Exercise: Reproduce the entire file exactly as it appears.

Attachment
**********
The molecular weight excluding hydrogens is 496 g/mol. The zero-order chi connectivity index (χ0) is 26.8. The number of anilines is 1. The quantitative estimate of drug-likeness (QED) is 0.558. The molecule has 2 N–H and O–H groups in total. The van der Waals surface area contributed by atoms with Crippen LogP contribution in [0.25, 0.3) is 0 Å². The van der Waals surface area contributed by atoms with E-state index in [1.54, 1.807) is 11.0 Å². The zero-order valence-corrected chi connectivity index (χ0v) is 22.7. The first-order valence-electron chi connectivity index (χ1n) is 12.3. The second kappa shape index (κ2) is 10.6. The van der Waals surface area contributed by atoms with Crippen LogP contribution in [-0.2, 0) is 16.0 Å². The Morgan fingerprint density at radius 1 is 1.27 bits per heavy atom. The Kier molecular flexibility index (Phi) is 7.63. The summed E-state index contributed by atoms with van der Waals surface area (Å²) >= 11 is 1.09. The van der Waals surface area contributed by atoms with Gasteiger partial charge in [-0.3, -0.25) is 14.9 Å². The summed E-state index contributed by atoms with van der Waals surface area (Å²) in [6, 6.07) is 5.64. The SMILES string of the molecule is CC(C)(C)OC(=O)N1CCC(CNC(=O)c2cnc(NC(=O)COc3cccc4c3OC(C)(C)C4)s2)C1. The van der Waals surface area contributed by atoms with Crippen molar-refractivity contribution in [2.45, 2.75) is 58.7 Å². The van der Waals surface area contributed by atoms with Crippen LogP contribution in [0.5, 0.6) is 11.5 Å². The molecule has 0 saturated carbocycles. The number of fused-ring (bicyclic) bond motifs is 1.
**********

The molecular weight excluding hydrogens is 496 g/mol. The zero-order chi connectivity index (χ0) is 26.8. The number of anilines is 1. The quantitative estimate of drug-likeness (QED) is 0.558. The molecule has 2 N–H and O–H groups in total. The van der Waals surface area contributed by atoms with Crippen LogP contribution in [0.25, 0.3) is 0 Å². The van der Waals surface area contributed by atoms with E-state index in [1.54, 1.807) is 11.0 Å². The zero-order valence-corrected chi connectivity index (χ0v) is 22.7. The first-order valence-electron chi connectivity index (χ1n) is 12.3. The second kappa shape index (κ2) is 10.6. The van der Waals surface area contributed by atoms with Crippen LogP contribution in [-0.2, 0) is 16.0 Å². The Morgan fingerprint density at radius 1 is 1.27 bits per heavy atom. The Kier molecular flexibility index (Phi) is 7.63. The summed E-state index contributed by atoms with van der Waals surface area (Å²) >= 11 is 1.09. The van der Waals surface area contributed by atoms with Gasteiger partial charge in [-0.3, -0.25) is 14.9 Å². The summed E-state index contributed by atoms with van der Waals surface area (Å²) in [6, 6.07) is 5.64. The SMILES string of the molecule is CC(C)(C)OC(=O)N1CCC(CNC(=O)c2cnc(NC(=O)COc3cccc4c3OC(C)(C)C4)s2)C1. The van der Waals surface area contributed by atoms with Crippen molar-refractivity contribution in [2.45, 2.75) is 58.7 Å². The van der Waals surface area contributed by atoms with Crippen LogP contribution in [0.5, 0.6) is 11.5 Å². The molecule has 0 saturated carbocycles. The number of fused-ring (bicyclic) bond motifs is 1.